Becoming CTO of a small startup

#94 – June 20, 2022


Supporting a global remote company in hypergrowth is no easy feat and the playbook is different from traditional IT work. In this article by Teleport, learn about some of the IT philosophies that enable employees to keep their agility despite working very asynchronously around the world.

this week's favorite

In every software engineer’s life comes a time when they need to decide if they want to pursue a career in engineering or switch to management. There are pros and cons to both of those choices, and it all depends on what your character is like, what you want out of life, and how well you can manage work-life balance.

Planning timelines have been getting shorter and shorter across every industry over the last couple decades. Companies that used to make ten-year plans now make five-year plans. Companies that used to make five-year plans now make three-year plans.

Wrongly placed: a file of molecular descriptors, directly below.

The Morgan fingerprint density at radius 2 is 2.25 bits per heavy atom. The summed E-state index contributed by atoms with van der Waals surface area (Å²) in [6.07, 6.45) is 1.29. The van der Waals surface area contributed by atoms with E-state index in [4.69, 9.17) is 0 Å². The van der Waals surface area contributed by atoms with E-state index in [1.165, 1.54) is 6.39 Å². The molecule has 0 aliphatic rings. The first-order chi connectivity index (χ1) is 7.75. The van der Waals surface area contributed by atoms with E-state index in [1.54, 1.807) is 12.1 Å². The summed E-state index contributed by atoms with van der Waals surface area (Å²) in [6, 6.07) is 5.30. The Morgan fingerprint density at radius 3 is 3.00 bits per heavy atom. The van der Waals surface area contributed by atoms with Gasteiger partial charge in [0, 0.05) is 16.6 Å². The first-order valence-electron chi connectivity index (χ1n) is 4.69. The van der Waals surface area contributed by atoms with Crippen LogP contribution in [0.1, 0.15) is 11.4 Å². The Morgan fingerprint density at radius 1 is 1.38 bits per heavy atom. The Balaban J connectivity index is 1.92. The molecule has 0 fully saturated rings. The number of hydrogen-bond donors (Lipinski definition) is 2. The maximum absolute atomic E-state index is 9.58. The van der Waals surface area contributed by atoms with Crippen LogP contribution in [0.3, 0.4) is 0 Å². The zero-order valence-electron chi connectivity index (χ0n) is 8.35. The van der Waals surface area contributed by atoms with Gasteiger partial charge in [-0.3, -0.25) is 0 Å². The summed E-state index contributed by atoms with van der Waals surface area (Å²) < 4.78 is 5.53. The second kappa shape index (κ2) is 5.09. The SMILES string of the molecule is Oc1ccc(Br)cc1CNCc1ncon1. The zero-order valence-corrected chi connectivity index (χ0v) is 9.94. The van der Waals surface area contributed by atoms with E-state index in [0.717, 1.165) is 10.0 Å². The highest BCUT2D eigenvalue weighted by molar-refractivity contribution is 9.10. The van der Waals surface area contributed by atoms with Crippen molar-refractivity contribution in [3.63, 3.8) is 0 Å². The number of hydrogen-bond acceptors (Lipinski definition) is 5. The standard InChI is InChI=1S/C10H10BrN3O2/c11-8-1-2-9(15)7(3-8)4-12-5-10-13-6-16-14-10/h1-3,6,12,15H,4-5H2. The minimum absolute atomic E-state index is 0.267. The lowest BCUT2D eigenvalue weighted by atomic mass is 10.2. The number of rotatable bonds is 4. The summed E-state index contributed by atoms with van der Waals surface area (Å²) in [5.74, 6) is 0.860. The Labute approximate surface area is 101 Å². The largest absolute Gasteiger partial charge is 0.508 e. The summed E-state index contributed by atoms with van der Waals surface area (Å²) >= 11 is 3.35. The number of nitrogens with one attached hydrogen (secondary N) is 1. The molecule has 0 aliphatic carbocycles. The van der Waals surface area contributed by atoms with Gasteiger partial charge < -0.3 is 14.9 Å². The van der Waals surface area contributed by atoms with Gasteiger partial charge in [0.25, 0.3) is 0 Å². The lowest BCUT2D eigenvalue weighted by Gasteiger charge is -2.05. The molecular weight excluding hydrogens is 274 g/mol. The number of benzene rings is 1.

Most teams struggle with removing operational friction because they concentrate on surface-level reactionary fixes (usually bandied as tech debt removal) instead of addressing the fundamental causes of inefficiency.

We have been interviewing and hiring a pile of engineering directors at Honeycomb lately. In so doing, I’ve had some fascinating conversations with engineering managers who have been trying unsuccessfully to make the leap to director.

Three months into my first Big Tech gig I was talking to a mentor about the overhead involved with the way the organisation worked. Meetings for standups, tech huddles, refinements, retros and product reviews; Processes such as limiting work in progress, desk checks, spikes, stories, and tasks. Coming from a startup we delivered high quality software without all of that labelled process. The mentor lent me his copy of Extreme Programming by Kent Beck, and that book gave me a framework to develop my own philosophy on software delivery and engineering practices. Since then I’ve followed Beck’s writings and talks.